4 Ways to Make Continuous Infusions Run More Smoothly

F. Kayser Enneking, MD, Gainesville, Fla.

March, 2005

Five years ago, patients undergoing open rotator cuff and complex ACL repairs required such a high narcotic load that they frequently had to stay overnight in the hospital. Patients undergoing frozen shoulder surgery suffered narcotic “fog” and serious pain during rehab. Today, thanks to continuous-infusion regional blocks that control pain at its source for 72 hours or longer, the surgical stay is shorter and the overall experience is more satisfying, more successful, and more economical for many of these patients. Here are four important lessons we've learned for ensuring the best care possible.

Screen patients. Patients who receive continuous-infusion blocks must understand the procedure, the post-op management requirements and the fact that this technique is an adjunct to other analgesic modalities (including cold therapy, NSAIDs and oral narcotics), because the extremity will be slightly anesthetized but not insensate. We discuss issues such as pump function, degree of motor block and analgesia over the phone, so language barriers are a relative contraindication, and lack of a working phone an absolute one.

Look ahead. Every day, I review the next day's surgical schedule and determine which patients will need a continuous-infusion catheter. We call these patients in 30 minutes early, because catheters are more complex and take longer to place than single-shot needles, and require more up-front education.

Although perfect predictions are nearly impossible, we can predetermine the approach for about 85 percent of all patients based on factors like age, procedure and surgeon. For example, a 50-year-old undergoing open rotator cuff repair is likely to need a continuous interscalene block for the first 48 to 72 post-op hours. A 70-year-old undergoing arthroscopic rotator cuff repair is likely to do well with a single-injection interscalene block.

We try to schedule patients who require intensive physical therapy early in the working week. This guarantees availability of PT during the infusion period, when patients have the best analgesia.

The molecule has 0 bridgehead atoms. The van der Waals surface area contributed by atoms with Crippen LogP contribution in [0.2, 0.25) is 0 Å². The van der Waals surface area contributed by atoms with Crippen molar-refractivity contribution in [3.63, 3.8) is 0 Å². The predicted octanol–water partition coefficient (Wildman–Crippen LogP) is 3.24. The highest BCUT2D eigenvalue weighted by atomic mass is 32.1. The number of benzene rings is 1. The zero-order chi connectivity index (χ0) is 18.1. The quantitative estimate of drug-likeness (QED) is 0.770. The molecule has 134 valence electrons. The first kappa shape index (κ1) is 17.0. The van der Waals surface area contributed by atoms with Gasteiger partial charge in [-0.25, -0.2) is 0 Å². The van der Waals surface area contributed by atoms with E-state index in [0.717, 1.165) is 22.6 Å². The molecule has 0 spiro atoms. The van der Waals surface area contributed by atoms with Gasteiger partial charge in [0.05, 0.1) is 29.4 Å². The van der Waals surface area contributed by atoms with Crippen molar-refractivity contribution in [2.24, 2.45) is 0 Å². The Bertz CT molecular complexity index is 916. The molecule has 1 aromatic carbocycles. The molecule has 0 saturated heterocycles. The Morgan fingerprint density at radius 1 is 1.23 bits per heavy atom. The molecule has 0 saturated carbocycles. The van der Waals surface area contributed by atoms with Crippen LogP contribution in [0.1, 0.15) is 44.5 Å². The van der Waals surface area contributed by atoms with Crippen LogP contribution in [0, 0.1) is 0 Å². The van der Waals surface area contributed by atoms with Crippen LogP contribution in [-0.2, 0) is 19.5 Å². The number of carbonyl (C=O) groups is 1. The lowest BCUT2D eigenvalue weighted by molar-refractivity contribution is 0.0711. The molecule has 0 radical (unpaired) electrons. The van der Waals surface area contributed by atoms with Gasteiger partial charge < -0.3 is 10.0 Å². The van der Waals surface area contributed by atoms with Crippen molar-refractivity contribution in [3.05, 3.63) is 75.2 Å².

Educate wisely. As we've taught patients about our regional techniques, we've learned which “talking points” are most important. For instance, patients with continuous-infusion lower extremity blocks need to demonstrate ambulation with an assisted device before leaving the facility. They need to know how to operate the pump, identify infusate leakage and administer their own pain medication. They need to know our call numbers and understand driving and showering restrictions. We give patients extensive written instructions as well as a list of FAQs.

Conversely, we no longer emphasize acute local anesthetic toxicity symptoms. Experience has taught us that catheter dislodgement/migration results in a sudden decrease in analgesia. We now tell patients to turn off their pumps and call us if this occurs. With our low infusion rates and low concentrations of 0.2% ropivacaine, analgesia will disappear before any signs or symptoms of local anesthetic toxicity develop.

Call patients. No matter how much education we offer, patients tend to have lots of questions when they arrive home and begin the transition from the dense surgical block to the lighter, analgesic continuous-infusion block. So we call all continuous-infusion patients the night of surgery to ward off ER visits and patient disappointment.

Today, approximately 15 percent of our regional blocks are continuous-infusion. And while acute pain is still the leading cause of unplanned hospital admissions after ambulatory surgery, these blocks are helping more and more outpatients stay home in relative comfort. What's more, both these and the single-shot regional blocks have made my job more rewarding. I don't just put patients to sleep now; I interact with them. And they see me as a real person who cares about their health and truly alleviates their pain. This has done wonders for their satisfaction—and my own.

Dr. Enneking is Medical Director of the Florida Surgical Center and joint Professor of Anesthesiology and Orthopedic Surgery with the University of Florida.


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